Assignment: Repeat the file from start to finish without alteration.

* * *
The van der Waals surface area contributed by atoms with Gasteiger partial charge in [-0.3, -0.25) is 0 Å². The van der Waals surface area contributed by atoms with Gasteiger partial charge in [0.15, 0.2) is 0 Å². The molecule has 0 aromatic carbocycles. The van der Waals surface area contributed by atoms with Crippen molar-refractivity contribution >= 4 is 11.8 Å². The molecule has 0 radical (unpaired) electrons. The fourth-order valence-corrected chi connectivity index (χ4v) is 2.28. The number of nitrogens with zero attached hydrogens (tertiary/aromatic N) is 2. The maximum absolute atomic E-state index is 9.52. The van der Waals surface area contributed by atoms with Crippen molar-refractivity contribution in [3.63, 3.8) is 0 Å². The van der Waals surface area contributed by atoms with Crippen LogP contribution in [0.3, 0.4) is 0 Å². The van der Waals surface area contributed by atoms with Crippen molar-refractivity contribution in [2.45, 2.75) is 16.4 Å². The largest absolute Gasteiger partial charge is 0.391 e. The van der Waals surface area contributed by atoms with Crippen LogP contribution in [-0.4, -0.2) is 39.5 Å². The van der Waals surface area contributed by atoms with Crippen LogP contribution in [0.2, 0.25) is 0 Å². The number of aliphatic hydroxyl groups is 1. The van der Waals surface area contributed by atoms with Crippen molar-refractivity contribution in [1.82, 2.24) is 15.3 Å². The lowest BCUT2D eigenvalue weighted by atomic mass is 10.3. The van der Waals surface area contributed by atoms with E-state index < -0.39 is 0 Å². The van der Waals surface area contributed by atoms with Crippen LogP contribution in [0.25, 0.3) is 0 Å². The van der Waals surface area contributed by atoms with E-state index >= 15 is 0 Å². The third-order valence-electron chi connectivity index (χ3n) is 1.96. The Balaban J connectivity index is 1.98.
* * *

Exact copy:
The van der Waals surface area contributed by atoms with Gasteiger partial charge in [-0.3, -0.25) is 0 Å². The van der Waals surface area contributed by atoms with Gasteiger partial charge in [0.15, 0.2) is 0 Å². The molecule has 0 aromatic carbocycles. The van der Waals surface area contributed by atoms with Crippen molar-refractivity contribution >= 4 is 11.8 Å². The molecule has 0 radical (unpaired) electrons. The fourth-order valence-corrected chi connectivity index (χ4v) is 2.28. The number of nitrogens with zero attached hydrogens (tertiary/aromatic N) is 2. The maximum absolute atomic E-state index is 9.52. The van der Waals surface area contributed by atoms with Crippen molar-refractivity contribution in [3.63, 3.8) is 0 Å². The van der Waals surface area contributed by atoms with Crippen LogP contribution in [0.3, 0.4) is 0 Å². The van der Waals surface area contributed by atoms with Crippen molar-refractivity contribution in [2.45, 2.75) is 16.4 Å². The largest absolute Gasteiger partial charge is 0.391 e. The van der Waals surface area contributed by atoms with Crippen LogP contribution in [-0.4, -0.2) is 39.5 Å². The van der Waals surface area contributed by atoms with Crippen LogP contribution in [0.2, 0.25) is 0 Å². The number of aliphatic hydroxyl groups is 1. The van der Waals surface area contributed by atoms with Crippen molar-refractivity contribution in [1.82, 2.24) is 15.3 Å². The lowest BCUT2D eigenvalue weighted by atomic mass is 10.3. The van der Waals surface area contributed by atoms with E-state index < -0.39 is 0 Å². The van der Waals surface area contributed by atoms with Crippen LogP contribution in [0.25, 0.3) is 0 Å². The van der Waals surface area contributed by atoms with E-state index >= 15 is 0 Å². The third-order valence-electron chi connectivity index (χ3n) is 1.96. The Balaban J connectivity index is 1.98.